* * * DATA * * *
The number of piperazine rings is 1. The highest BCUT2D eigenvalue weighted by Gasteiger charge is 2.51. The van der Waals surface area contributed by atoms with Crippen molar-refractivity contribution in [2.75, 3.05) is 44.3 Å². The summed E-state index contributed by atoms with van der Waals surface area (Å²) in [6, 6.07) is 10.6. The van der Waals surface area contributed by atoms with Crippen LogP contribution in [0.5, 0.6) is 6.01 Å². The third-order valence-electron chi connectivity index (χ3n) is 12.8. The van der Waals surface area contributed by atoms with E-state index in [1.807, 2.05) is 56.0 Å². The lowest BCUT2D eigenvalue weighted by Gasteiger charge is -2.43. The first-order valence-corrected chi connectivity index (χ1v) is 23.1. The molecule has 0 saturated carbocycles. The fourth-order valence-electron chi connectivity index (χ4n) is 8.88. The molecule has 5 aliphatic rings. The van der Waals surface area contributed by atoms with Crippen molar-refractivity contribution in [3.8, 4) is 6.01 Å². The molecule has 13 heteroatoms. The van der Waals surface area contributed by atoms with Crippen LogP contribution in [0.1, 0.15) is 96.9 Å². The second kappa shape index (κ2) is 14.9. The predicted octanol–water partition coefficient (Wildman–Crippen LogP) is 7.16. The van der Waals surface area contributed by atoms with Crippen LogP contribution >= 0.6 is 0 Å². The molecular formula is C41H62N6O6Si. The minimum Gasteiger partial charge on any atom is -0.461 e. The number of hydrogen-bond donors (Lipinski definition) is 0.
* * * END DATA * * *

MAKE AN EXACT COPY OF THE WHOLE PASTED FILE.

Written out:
The number of piperazine rings is 1. The highest BCUT2D eigenvalue weighted by Gasteiger charge is 2.51. The van der Waals surface area contributed by atoms with Crippen molar-refractivity contribution in [2.75, 3.05) is 44.3 Å². The summed E-state index contributed by atoms with van der Waals surface area (Å²) in [6, 6.07) is 10.6. The van der Waals surface area contributed by atoms with Crippen LogP contribution in [0.5, 0.6) is 6.01 Å². The third-order valence-electron chi connectivity index (χ3n) is 12.8. The van der Waals surface area contributed by atoms with E-state index in [1.807, 2.05) is 56.0 Å². The lowest BCUT2D eigenvalue weighted by Gasteiger charge is -2.43. The first-order valence-corrected chi connectivity index (χ1v) is 23.1. The molecule has 0 saturated carbocycles. The fourth-order valence-electron chi connectivity index (χ4n) is 8.88. The molecule has 5 aliphatic rings. The van der Waals surface area contributed by atoms with Crippen molar-refractivity contribution in [3.8, 4) is 6.01 Å². The molecule has 13 heteroatoms. The van der Waals surface area contributed by atoms with Crippen LogP contribution in [0.1, 0.15) is 96.9 Å². The second kappa shape index (κ2) is 14.9. The predicted octanol–water partition coefficient (Wildman–Crippen LogP) is 7.16. The van der Waals surface area contributed by atoms with Crippen LogP contribution >= 0.6 is 0 Å². The molecular formula is C41H62N6O6Si. The minimum Gasteiger partial charge on any atom is -0.461 e. The number of hydrogen-bond donors (Lipinski definition) is 0.